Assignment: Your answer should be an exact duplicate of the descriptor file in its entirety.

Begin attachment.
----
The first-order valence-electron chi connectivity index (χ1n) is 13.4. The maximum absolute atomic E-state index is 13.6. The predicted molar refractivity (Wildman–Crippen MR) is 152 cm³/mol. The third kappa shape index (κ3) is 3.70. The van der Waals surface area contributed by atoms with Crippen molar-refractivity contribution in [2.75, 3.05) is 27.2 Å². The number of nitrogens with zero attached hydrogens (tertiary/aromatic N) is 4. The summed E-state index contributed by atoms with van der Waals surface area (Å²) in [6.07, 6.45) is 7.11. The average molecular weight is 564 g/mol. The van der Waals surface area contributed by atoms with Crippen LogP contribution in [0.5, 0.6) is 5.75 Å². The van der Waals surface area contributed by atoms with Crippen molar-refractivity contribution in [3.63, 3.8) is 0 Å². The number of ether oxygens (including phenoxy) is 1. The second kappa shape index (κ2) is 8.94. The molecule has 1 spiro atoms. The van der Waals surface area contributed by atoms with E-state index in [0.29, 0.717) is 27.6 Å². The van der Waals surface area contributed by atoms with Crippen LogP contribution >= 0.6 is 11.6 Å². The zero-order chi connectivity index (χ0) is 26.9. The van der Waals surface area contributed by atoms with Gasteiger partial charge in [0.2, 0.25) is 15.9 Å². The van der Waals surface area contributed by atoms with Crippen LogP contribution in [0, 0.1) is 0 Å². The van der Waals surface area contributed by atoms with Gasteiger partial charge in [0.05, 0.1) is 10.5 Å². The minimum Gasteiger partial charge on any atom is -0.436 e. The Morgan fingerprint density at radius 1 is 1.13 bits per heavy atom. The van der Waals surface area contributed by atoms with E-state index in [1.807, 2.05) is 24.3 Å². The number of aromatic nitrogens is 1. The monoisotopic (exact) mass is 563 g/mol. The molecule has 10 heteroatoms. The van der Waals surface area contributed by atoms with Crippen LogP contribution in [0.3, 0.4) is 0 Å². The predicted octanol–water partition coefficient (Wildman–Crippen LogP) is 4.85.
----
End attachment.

The first-order valence-electron chi connectivity index (χ1n) is 13.4. The maximum absolute atomic E-state index is 13.6. The predicted molar refractivity (Wildman–Crippen MR) is 152 cm³/mol. The third kappa shape index (κ3) is 3.70. The van der Waals surface area contributed by atoms with Crippen molar-refractivity contribution in [2.75, 3.05) is 27.2 Å². The number of nitrogens with zero attached hydrogens (tertiary/aromatic N) is 4. The summed E-state index contributed by atoms with van der Waals surface area (Å²) in [6.07, 6.45) is 7.11. The average molecular weight is 564 g/mol. The van der Waals surface area contributed by atoms with Crippen LogP contribution in [0.5, 0.6) is 5.75 Å². The van der Waals surface area contributed by atoms with Crippen molar-refractivity contribution in [3.63, 3.8) is 0 Å². The number of ether oxygens (including phenoxy) is 1. The second kappa shape index (κ2) is 8.94. The molecule has 1 spiro atoms. The van der Waals surface area contributed by atoms with E-state index in [0.29, 0.717) is 27.6 Å². The van der Waals surface area contributed by atoms with Crippen LogP contribution >= 0.6 is 11.6 Å². The zero-order chi connectivity index (χ0) is 26.9. The van der Waals surface area contributed by atoms with Gasteiger partial charge in [0.2, 0.25) is 15.9 Å². The van der Waals surface area contributed by atoms with Crippen LogP contribution in [0, 0.1) is 0 Å². The van der Waals surface area contributed by atoms with Gasteiger partial charge in [0.05, 0.1) is 10.5 Å². The minimum Gasteiger partial charge on any atom is -0.436 e. The Morgan fingerprint density at radius 1 is 1.13 bits per heavy atom. The van der Waals surface area contributed by atoms with E-state index in [1.807, 2.05) is 24.3 Å². The number of aromatic nitrogens is 1. The monoisotopic (exact) mass is 563 g/mol. The molecule has 10 heteroatoms. The van der Waals surface area contributed by atoms with Crippen LogP contribution in [0.3, 0.4) is 0 Å². The predicted octanol–water partition coefficient (Wildman–Crippen LogP) is 4.85.